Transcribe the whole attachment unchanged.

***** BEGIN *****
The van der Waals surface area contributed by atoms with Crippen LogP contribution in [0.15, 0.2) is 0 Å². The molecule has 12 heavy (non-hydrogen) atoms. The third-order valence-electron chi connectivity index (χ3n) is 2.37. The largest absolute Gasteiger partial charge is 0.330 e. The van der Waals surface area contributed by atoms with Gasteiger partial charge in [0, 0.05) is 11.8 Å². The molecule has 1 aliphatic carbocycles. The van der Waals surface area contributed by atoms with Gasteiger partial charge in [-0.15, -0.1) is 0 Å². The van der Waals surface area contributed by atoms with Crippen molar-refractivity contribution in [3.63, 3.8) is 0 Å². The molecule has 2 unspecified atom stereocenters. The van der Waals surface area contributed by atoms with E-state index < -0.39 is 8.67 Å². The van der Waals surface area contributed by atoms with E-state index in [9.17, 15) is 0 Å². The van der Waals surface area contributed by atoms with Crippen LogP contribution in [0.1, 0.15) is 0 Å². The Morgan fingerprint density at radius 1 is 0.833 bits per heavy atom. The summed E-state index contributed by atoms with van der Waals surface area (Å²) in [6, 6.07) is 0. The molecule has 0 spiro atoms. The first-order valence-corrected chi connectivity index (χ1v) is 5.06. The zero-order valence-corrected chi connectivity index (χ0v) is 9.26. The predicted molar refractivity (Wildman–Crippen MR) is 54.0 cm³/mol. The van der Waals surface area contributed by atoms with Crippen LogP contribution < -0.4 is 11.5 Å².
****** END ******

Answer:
The van der Waals surface area contributed by atoms with Crippen LogP contribution in [0.15, 0.2) is 0 Å². The molecule has 12 heavy (non-hydrogen) atoms. The third-order valence-electron chi connectivity index (χ3n) is 2.37. The largest absolute Gasteiger partial charge is 0.330 e. The van der Waals surface area contributed by atoms with Gasteiger partial charge in [0, 0.05) is 11.8 Å². The molecule has 1 aliphatic carbocycles. The van der Waals surface area contributed by atoms with Gasteiger partial charge in [-0.15, -0.1) is 0 Å². The van der Waals surface area contributed by atoms with Crippen molar-refractivity contribution in [3.63, 3.8) is 0 Å². The molecule has 2 unspecified atom stereocenters. The van der Waals surface area contributed by atoms with E-state index < -0.39 is 8.67 Å². The van der Waals surface area contributed by atoms with E-state index in [9.17, 15) is 0 Å². The van der Waals surface area contributed by atoms with Crippen LogP contribution in [0.1, 0.15) is 0 Å². The Morgan fingerprint density at radius 1 is 0.833 bits per heavy atom. The summed E-state index contributed by atoms with van der Waals surface area (Å²) in [6, 6.07) is 0. The molecule has 0 spiro atoms. The first-order valence-corrected chi connectivity index (χ1v) is 5.06. The zero-order valence-corrected chi connectivity index (χ0v) is 9.26. The predicted molar refractivity (Wildman–Crippen MR) is 54.0 cm³/mol. The van der Waals surface area contributed by atoms with Crippen LogP contribution < -0.4 is 11.5 Å².